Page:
Americans recognize need for oral care, ADA-Crest/Oral B survey shows
"Ideally, this year's findings will serve as a baseline against which we can gauge changes in consumer perceptions about their oral health and what we all hope will be improvements in oral health over time," ADA President Mark J. Feldman told a dinner crowd Thursday at the Grand Hyatt Hotel. "I invite you all to be the first to hear about what we found and to share those findings, whether with your patients or your readers."
Let the ADA News Convention Daily respond to Dr. Feldman with a sneak peek at key findings:
- While eight of 10 Americans say that care of one's mouth, teeth and gums is "absolutely needed," only one-third say they do an "excellent" job taking care of them.
- One parent in four says his or her kids do only a "fair" or "poor" job taking care of their own mouth, teeth and gums.
- Americans deem the smile their most important physical attribute but do not realize that a beautiful smile is not always a healthy smile and can mask underlying oral health problems. More than one in three say:
- They think a little bleeding from brushing is normal (33 percent), but it's not and it could be a sign of gum disease or something worse.
- They are unaware that periodontal disease needs to be treated and cannot be left alone (33 percent).
- They don't know that poor oral health has been associated with serious health conditions such as stroke, heart disease and diabetes (37 percent).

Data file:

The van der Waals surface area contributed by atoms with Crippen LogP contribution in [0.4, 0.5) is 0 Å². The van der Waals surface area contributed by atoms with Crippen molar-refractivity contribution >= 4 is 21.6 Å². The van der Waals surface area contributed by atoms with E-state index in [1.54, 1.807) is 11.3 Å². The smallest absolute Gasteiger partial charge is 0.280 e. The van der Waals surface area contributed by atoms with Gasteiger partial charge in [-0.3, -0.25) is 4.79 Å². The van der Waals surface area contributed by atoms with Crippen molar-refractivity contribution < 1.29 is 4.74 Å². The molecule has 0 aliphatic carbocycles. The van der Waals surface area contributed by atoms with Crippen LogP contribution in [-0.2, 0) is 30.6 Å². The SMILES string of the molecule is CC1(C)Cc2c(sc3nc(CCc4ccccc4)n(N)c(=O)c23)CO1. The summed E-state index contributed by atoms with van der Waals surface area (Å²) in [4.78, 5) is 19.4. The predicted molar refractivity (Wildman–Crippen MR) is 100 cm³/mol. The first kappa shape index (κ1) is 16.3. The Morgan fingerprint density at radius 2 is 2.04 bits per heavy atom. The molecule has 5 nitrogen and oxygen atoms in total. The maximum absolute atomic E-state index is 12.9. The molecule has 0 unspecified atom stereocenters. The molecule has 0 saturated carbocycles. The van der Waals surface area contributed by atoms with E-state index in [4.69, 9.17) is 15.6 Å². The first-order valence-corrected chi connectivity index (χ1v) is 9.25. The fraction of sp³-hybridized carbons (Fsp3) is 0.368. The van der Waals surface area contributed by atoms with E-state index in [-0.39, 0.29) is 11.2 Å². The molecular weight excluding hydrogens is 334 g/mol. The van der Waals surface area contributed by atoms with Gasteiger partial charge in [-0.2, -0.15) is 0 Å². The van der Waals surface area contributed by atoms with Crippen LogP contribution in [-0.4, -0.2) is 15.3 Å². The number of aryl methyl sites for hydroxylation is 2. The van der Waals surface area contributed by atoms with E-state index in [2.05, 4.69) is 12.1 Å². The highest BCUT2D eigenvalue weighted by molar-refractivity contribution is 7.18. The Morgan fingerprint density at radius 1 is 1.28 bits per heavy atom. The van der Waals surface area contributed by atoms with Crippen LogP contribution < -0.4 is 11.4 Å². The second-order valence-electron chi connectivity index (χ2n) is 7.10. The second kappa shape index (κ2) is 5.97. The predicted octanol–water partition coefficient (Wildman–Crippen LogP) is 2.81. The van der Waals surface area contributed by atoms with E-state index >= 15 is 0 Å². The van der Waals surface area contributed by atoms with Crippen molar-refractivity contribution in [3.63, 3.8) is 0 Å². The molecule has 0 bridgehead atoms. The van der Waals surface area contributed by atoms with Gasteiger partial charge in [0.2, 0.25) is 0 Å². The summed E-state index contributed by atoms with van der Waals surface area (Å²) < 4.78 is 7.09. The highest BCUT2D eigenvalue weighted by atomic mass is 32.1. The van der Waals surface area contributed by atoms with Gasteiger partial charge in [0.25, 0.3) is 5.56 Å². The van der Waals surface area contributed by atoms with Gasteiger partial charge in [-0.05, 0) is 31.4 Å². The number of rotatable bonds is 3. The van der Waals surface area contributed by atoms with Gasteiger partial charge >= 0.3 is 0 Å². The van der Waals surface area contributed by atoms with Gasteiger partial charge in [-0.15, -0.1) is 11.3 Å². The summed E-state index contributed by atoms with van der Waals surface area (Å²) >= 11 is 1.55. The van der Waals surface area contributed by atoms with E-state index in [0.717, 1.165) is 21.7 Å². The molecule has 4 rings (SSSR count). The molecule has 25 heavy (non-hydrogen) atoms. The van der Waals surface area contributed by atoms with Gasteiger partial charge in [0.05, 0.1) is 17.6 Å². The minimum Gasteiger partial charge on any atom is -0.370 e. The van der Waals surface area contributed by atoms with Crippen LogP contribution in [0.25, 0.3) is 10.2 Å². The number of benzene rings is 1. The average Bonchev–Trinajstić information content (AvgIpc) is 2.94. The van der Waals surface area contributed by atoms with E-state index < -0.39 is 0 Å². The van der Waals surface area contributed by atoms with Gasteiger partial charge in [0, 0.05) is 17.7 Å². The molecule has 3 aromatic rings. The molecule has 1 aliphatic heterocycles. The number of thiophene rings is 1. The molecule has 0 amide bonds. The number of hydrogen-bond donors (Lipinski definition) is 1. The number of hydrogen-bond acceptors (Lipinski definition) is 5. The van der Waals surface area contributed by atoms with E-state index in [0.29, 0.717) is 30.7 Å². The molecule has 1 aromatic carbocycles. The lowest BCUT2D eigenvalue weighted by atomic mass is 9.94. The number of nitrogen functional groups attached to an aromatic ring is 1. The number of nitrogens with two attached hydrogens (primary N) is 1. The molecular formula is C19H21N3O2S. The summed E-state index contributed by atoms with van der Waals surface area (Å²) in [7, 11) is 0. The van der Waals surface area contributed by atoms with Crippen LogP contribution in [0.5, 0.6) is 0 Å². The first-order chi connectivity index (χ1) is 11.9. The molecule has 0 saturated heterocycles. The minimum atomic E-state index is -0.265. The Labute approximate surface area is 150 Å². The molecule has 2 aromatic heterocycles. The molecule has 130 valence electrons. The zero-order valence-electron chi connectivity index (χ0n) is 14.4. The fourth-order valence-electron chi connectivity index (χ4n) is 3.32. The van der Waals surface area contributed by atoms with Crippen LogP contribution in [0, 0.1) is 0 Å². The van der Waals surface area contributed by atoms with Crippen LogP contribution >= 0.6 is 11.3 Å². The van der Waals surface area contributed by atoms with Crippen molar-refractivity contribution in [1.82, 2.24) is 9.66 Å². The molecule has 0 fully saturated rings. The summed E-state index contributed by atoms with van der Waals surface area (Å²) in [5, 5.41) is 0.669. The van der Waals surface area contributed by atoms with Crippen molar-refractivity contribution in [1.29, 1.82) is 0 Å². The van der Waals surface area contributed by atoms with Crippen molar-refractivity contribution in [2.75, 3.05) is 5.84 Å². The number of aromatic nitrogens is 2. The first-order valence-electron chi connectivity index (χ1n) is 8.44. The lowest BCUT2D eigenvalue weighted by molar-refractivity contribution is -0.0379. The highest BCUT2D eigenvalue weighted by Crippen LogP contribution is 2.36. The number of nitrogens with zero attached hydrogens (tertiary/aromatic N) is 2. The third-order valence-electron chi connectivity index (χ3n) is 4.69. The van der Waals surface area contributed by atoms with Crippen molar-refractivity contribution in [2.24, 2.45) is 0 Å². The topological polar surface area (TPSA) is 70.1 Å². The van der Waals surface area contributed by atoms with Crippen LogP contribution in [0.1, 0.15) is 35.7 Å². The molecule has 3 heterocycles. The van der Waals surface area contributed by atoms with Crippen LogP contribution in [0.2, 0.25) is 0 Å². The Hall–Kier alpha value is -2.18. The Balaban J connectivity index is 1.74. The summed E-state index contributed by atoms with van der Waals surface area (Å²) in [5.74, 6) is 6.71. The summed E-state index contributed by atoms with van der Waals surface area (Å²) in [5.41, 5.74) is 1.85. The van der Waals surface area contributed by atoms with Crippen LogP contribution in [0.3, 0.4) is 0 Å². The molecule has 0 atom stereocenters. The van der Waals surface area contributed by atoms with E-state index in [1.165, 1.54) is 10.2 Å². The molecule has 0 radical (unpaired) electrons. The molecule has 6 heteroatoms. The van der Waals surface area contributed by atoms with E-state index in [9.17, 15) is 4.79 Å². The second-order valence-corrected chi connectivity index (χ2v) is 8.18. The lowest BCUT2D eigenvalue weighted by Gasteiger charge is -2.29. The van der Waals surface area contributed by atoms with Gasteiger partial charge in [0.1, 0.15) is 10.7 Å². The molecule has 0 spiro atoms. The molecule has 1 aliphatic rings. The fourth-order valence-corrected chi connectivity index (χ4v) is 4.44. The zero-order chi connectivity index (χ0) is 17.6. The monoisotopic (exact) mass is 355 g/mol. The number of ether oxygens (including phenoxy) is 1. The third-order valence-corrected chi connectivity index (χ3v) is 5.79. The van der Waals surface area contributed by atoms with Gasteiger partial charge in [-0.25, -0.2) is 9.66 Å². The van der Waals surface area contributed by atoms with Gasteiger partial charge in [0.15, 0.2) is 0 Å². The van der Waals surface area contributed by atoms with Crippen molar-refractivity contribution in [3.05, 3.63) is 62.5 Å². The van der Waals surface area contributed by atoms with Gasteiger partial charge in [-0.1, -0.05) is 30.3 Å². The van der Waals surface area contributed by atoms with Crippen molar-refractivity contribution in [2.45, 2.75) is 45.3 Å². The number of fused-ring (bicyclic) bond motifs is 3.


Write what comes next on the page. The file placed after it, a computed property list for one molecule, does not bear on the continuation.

"This survey helps dentists understand opinions their patients may not be sharing, opinions that provide an opportunity to address perception versus reality when it comes to oral health," said Dr. Ada Cooper, an ADA consumer adviser.
The national survey of 1,000 Americans ages 18 and older focused on public perceptions of their oral health care, with a special focus on African-Americans, Hispanics and lower-income Americans; knowledge of effective and essential oral health care habits; oral health habits among the nation's youth, and the psychological benefits of a healthy smile.
The American Dental Association, Crest and Oral-B collaborated on the survey with Procter & Gamble support. Conducted by GFK Roper Public Affairs & Media, the survey is available on ADA.org.
"This is the inaugural release of what I hope will be many more annual public opinion surveys on what consumers think about their oral health," Dr. Feldman said.